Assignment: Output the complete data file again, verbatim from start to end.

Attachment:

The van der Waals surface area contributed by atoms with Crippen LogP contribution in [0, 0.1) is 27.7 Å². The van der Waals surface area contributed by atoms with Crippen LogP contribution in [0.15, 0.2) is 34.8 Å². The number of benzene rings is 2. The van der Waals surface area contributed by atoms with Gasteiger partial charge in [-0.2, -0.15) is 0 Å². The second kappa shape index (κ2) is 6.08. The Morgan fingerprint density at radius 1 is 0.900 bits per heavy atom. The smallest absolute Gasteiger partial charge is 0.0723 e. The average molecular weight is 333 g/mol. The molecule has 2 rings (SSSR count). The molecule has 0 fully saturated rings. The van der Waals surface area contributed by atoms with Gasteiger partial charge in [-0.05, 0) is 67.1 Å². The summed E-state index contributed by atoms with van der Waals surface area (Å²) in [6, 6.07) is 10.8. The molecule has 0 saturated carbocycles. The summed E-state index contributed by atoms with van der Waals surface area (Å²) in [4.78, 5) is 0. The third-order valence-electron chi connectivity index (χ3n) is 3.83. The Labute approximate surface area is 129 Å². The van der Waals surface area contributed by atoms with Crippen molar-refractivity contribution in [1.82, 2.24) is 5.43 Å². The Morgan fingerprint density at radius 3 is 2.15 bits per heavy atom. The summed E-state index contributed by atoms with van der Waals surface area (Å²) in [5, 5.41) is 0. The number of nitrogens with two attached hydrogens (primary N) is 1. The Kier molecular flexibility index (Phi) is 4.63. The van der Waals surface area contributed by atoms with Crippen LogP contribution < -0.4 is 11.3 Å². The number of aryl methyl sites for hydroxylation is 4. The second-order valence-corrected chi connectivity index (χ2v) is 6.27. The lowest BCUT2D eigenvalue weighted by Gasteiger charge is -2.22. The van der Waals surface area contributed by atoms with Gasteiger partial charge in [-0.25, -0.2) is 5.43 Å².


The van der Waals surface area contributed by atoms with Crippen LogP contribution in [0, 0.1) is 27.7 Å². The van der Waals surface area contributed by atoms with Crippen LogP contribution in [0.15, 0.2) is 34.8 Å². The number of benzene rings is 2. The van der Waals surface area contributed by atoms with Gasteiger partial charge in [-0.2, -0.15) is 0 Å². The second kappa shape index (κ2) is 6.08. The Morgan fingerprint density at radius 1 is 0.900 bits per heavy atom. The smallest absolute Gasteiger partial charge is 0.0723 e. The average molecular weight is 333 g/mol. The molecule has 2 rings (SSSR count). The molecule has 0 fully saturated rings. The van der Waals surface area contributed by atoms with Gasteiger partial charge in [-0.05, 0) is 67.1 Å². The summed E-state index contributed by atoms with van der Waals surface area (Å²) in [6, 6.07) is 10.8. The molecule has 0 saturated carbocycles. The summed E-state index contributed by atoms with van der Waals surface area (Å²) in [4.78, 5) is 0. The third-order valence-electron chi connectivity index (χ3n) is 3.83. The Labute approximate surface area is 129 Å². The van der Waals surface area contributed by atoms with Crippen molar-refractivity contribution in [1.82, 2.24) is 5.43 Å². The Morgan fingerprint density at radius 3 is 2.15 bits per heavy atom. The summed E-state index contributed by atoms with van der Waals surface area (Å²) in [5, 5.41) is 0. The number of nitrogens with two attached hydrogens (primary N) is 1. The Kier molecular flexibility index (Phi) is 4.63. The van der Waals surface area contributed by atoms with Crippen LogP contribution < -0.4 is 11.3 Å². The number of aryl methyl sites for hydroxylation is 4. The second-order valence-corrected chi connectivity index (χ2v) is 6.27. The lowest BCUT2D eigenvalue weighted by Gasteiger charge is -2.22. The van der Waals surface area contributed by atoms with Gasteiger partial charge in [-0.25, -0.2) is 5.43 Å².